Bath CAV design sprint
We recently launched our Global Design Sprints focusing on the topic of Connected and Autonomous Vehicles. We kicked off the series of our official Sprints in our Bath office.
Our first Sprint was positively received, and we are really looking forward to taking some key lessons learnt forwards to help run the next five Sprints across our other offices in London, New York, Berlin, Kuala Lumpur and Riyadh.
The Sprints will come to a close with a Cities Conversation event held in early 2017 centred around the key ideas and concepts generated and developed during the Sprints.
Our first Sprint saw 20 attendees hosted at our Bath office, consisting of BuroHappold staff, as well as representatives from other organisations and institutions (including Grant Associates, Jones Lang LaSalle, The University of West England and Ngenuity). We spent the four hours during the Sprint imagining how urban streets in Bath can be reclaimed and reimagined through the introduction of connected and autonomous vehicles.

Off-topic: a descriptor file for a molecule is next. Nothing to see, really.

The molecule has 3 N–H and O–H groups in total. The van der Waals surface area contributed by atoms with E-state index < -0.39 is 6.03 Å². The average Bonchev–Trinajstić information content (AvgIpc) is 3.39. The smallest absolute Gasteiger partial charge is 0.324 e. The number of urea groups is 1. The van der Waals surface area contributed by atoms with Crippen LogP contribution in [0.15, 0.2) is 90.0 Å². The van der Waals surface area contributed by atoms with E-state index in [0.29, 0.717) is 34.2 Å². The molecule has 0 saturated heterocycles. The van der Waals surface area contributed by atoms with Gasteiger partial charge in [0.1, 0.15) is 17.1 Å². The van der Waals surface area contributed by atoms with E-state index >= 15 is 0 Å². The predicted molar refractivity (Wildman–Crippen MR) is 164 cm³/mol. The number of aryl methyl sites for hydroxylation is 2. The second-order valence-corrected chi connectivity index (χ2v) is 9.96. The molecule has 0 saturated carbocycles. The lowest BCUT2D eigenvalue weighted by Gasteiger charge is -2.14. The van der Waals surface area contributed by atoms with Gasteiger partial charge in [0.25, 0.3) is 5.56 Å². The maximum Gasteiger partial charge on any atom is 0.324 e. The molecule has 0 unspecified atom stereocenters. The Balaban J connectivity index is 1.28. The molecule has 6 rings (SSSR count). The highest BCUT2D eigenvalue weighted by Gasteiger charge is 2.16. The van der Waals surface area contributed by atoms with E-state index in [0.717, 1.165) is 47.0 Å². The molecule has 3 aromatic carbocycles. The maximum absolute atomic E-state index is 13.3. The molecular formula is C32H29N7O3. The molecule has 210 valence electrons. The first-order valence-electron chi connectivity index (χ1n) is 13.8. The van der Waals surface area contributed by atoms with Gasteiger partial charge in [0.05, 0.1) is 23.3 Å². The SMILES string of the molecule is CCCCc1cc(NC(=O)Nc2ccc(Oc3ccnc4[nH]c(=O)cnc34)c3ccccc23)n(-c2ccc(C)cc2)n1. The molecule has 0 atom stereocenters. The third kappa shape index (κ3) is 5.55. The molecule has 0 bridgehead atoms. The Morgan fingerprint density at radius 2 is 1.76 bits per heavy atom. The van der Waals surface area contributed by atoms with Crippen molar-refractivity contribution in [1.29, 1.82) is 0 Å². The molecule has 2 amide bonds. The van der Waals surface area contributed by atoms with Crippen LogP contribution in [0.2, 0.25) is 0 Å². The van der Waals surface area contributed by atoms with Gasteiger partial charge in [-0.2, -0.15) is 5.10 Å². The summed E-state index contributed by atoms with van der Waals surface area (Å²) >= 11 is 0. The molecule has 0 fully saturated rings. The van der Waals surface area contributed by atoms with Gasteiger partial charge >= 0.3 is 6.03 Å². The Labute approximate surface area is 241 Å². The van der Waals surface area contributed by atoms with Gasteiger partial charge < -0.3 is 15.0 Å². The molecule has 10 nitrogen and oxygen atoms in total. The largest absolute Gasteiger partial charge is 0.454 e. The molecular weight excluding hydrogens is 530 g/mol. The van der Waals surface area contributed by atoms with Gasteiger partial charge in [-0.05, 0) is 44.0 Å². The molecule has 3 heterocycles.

The Design Sprint follows a process (summarised in the graphic above) that is set out to help those who are perhaps unfamiliar with using a design process to come up with a solution to a problem in a short space of time.
Attendees at the Sprint followed the process to reach some very interesting ideas relating to our chosen Bath specific sites. Ideas ranged from removing all of the lines and street furniture from a busy junction to open the space up to people and nature (as shown in the image below), turning the surface of a wide thoroughfare into a green area with sheep and autonomous sheep dogs, confining CAVs to one lane either side with allocated drop-off points, creating a street with two storeys with autonomous vehicles below ground and cyclists and pedestrians above ground, and creating new business opportunities for a busy street by replacing the traffic with trees and adding new retail units filled with cafes and shops to line the streets.
These ideas begin to illustrate new thinking as to how Bath (and eventually our other Sprint cities) may look in the future and help us, as engineers, to understand what we need to consider when planning cities of the future.